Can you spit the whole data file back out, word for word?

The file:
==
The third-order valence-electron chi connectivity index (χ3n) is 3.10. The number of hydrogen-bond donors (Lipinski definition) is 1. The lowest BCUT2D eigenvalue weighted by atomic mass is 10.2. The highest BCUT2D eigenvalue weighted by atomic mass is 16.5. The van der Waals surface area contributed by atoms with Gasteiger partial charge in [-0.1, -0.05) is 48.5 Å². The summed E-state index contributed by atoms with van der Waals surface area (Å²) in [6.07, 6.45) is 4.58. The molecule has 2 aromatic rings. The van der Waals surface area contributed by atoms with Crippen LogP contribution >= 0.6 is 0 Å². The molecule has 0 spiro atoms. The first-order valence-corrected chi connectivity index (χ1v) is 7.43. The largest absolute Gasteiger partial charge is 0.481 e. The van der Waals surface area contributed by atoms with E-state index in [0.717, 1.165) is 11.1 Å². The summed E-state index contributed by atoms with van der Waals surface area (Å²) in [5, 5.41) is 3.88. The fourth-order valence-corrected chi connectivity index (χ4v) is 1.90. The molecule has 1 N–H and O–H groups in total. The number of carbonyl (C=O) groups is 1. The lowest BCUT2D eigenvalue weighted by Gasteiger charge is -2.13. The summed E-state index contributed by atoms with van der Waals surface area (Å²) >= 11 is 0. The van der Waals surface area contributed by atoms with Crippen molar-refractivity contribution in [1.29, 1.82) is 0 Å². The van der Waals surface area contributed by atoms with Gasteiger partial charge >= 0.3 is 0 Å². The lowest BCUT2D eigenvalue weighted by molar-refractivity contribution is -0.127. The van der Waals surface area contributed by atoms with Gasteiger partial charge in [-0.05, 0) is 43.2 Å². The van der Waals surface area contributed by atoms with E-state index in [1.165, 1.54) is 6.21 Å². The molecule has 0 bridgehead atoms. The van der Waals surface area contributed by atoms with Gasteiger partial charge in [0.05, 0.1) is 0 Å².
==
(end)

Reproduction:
The third-order valence-electron chi connectivity index (χ3n) is 3.10. The number of hydrogen-bond donors (Lipinski definition) is 1. The lowest BCUT2D eigenvalue weighted by atomic mass is 10.2. The highest BCUT2D eigenvalue weighted by atomic mass is 16.5. The van der Waals surface area contributed by atoms with Gasteiger partial charge in [-0.1, -0.05) is 48.5 Å². The summed E-state index contributed by atoms with van der Waals surface area (Å²) in [6.07, 6.45) is 4.58. The molecule has 2 aromatic rings. The van der Waals surface area contributed by atoms with Crippen LogP contribution >= 0.6 is 0 Å². The molecule has 0 spiro atoms. The first-order valence-corrected chi connectivity index (χ1v) is 7.43. The largest absolute Gasteiger partial charge is 0.481 e. The van der Waals surface area contributed by atoms with E-state index in [0.717, 1.165) is 11.1 Å². The summed E-state index contributed by atoms with van der Waals surface area (Å²) in [5, 5.41) is 3.88. The fourth-order valence-corrected chi connectivity index (χ4v) is 1.90. The molecule has 1 N–H and O–H groups in total. The number of carbonyl (C=O) groups is 1. The lowest BCUT2D eigenvalue weighted by Gasteiger charge is -2.13. The summed E-state index contributed by atoms with van der Waals surface area (Å²) >= 11 is 0. The van der Waals surface area contributed by atoms with Crippen molar-refractivity contribution in [1.29, 1.82) is 0 Å². The van der Waals surface area contributed by atoms with Gasteiger partial charge >= 0.3 is 0 Å². The lowest BCUT2D eigenvalue weighted by molar-refractivity contribution is -0.127. The van der Waals surface area contributed by atoms with Gasteiger partial charge in [-0.05, 0) is 43.2 Å². The van der Waals surface area contributed by atoms with E-state index in [1.165, 1.54) is 6.21 Å². The molecule has 0 bridgehead atoms. The van der Waals surface area contributed by atoms with Gasteiger partial charge in [0.05, 0.1) is 0 Å².